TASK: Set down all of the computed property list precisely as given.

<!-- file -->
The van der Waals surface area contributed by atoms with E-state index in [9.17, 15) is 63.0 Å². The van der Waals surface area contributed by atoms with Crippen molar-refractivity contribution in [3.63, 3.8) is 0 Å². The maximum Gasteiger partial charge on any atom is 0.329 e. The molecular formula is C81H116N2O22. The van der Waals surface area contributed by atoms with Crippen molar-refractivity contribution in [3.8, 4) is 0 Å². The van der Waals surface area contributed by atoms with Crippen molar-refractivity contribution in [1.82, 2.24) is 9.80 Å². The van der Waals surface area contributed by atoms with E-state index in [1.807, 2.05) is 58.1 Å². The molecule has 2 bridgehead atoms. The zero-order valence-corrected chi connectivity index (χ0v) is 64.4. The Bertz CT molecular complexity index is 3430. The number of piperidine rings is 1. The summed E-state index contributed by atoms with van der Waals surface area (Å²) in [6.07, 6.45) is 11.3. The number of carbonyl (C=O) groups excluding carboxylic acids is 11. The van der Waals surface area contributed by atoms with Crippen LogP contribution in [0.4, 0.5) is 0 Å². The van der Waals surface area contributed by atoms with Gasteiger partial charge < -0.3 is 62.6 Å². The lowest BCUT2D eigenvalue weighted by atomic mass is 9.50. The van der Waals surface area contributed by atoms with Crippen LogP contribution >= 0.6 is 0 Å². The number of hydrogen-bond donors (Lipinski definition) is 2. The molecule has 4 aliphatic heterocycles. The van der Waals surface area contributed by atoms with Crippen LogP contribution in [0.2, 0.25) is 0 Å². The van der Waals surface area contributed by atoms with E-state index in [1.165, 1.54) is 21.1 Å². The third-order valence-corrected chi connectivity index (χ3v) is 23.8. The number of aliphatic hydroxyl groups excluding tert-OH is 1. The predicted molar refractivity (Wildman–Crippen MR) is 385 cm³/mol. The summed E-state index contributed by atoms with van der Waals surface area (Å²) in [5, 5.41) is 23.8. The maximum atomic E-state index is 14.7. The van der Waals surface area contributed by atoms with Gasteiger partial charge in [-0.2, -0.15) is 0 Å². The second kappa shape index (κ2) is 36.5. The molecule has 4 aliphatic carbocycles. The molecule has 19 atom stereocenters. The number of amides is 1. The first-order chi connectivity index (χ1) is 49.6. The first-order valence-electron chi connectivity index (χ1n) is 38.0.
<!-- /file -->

The van der Waals surface area contributed by atoms with E-state index in [9.17, 15) is 63.0 Å². The van der Waals surface area contributed by atoms with Crippen molar-refractivity contribution in [3.63, 3.8) is 0 Å². The maximum Gasteiger partial charge on any atom is 0.329 e. The molecular formula is C81H116N2O22. The van der Waals surface area contributed by atoms with Crippen molar-refractivity contribution in [3.8, 4) is 0 Å². The van der Waals surface area contributed by atoms with Crippen molar-refractivity contribution in [1.82, 2.24) is 9.80 Å². The van der Waals surface area contributed by atoms with E-state index in [1.807, 2.05) is 58.1 Å². The molecule has 2 bridgehead atoms. The zero-order valence-corrected chi connectivity index (χ0v) is 64.4. The Bertz CT molecular complexity index is 3430. The number of piperidine rings is 1. The summed E-state index contributed by atoms with van der Waals surface area (Å²) in [6.07, 6.45) is 11.3. The number of carbonyl (C=O) groups excluding carboxylic acids is 11. The van der Waals surface area contributed by atoms with Crippen LogP contribution in [0.4, 0.5) is 0 Å². The van der Waals surface area contributed by atoms with Gasteiger partial charge < -0.3 is 62.6 Å². The lowest BCUT2D eigenvalue weighted by atomic mass is 9.50. The van der Waals surface area contributed by atoms with Crippen LogP contribution >= 0.6 is 0 Å². The number of hydrogen-bond donors (Lipinski definition) is 2. The molecule has 4 aliphatic heterocycles. The van der Waals surface area contributed by atoms with Crippen LogP contribution in [0.2, 0.25) is 0 Å². The van der Waals surface area contributed by atoms with E-state index in [1.165, 1.54) is 21.1 Å². The third-order valence-corrected chi connectivity index (χ3v) is 23.8. The number of aliphatic hydroxyl groups excluding tert-OH is 1. The predicted molar refractivity (Wildman–Crippen MR) is 385 cm³/mol. The summed E-state index contributed by atoms with van der Waals surface area (Å²) in [5, 5.41) is 23.8. The maximum atomic E-state index is 14.7. The van der Waals surface area contributed by atoms with Gasteiger partial charge in [-0.2, -0.15) is 0 Å². The second kappa shape index (κ2) is 36.5. The molecule has 4 aliphatic carbocycles. The molecule has 19 atom stereocenters. The number of amides is 1. The first-order chi connectivity index (χ1) is 49.6. The first-order valence-electron chi connectivity index (χ1n) is 38.0.